field missions organisation and management franceville gabon la lekedi park la lope bakoumba
characterization and phylogenetic analysis of new bat astroviruses gabon central africa
origin of human and african great apes plasmodium vivax
- REHABS International Research Lab South Afrrica
- 06 46 64 23 18
@ V. Rougeron
Just as humans have colonized every corner and biome of our planet, chacma baboons (Papio ursinus) have explored every biome of southern Africa (from Namibia to Mozambique to South Africa, from mountains to deserts and savannah, etc.), highlighting their incredible ability to adapt to different and variable natural conditions. Over the course of their history, chacma baboons have been confronted with the arrival of human populations that have resulted in significant modifications to the landscape resulting in increasingly fragmented and disconnected habitats. Faced with these modifications of their natural habitats, chacma baboons, like other animal species, began to colonize increasingly anthropized environments. Among these anthropogenic alterations, the urbanization process is one of the main factors affecting primate populations’ ecology and evolution. Through the colonization of these increasingly urban environments, chacma baboons have faced new conditions that differ from their natural environments, including exposure to as a first factor a new human-modified diet, but also new pathogens, and different hazards, to name but a few. This transition from a natural to an increasingly urbanized environment raises questions: What are the consequences of this transition from a natural diet to an urban diet, characterized as rich in carbohydrates and fats, on their gut microbiome, health and behaviour? How did they answer to such modifications? To answers these questions, we will characterize the chacma baboon’s diets and microbiomes along a gradient of urbanization in the Garden Route region, in South Africa using metabarcoding approaches. We will study their health status through a large panel of indexes, and evaluate their behavioural responses to such change (foraging strategies, etc.).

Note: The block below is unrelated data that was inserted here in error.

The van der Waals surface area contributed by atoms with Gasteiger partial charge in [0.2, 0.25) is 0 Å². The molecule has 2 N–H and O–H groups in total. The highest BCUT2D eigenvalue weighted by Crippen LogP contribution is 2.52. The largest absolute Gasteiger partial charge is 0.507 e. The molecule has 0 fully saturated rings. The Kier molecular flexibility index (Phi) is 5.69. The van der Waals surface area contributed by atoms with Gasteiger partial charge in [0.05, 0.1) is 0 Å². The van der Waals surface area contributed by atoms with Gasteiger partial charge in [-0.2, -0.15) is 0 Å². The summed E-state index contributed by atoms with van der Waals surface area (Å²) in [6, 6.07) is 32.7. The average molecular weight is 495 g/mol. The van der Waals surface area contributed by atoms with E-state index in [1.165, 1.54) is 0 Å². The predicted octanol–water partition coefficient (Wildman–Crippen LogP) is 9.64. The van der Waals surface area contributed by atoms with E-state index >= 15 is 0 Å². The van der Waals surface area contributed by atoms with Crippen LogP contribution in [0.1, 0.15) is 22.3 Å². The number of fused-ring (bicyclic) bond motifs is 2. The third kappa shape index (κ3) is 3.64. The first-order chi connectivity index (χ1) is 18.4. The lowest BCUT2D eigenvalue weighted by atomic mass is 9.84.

No funding currently available.
Expected project organisation
Figure legend : @V. Rougeron
Photos legend: Chacma baboons. @E. Huchard and V. Rougeron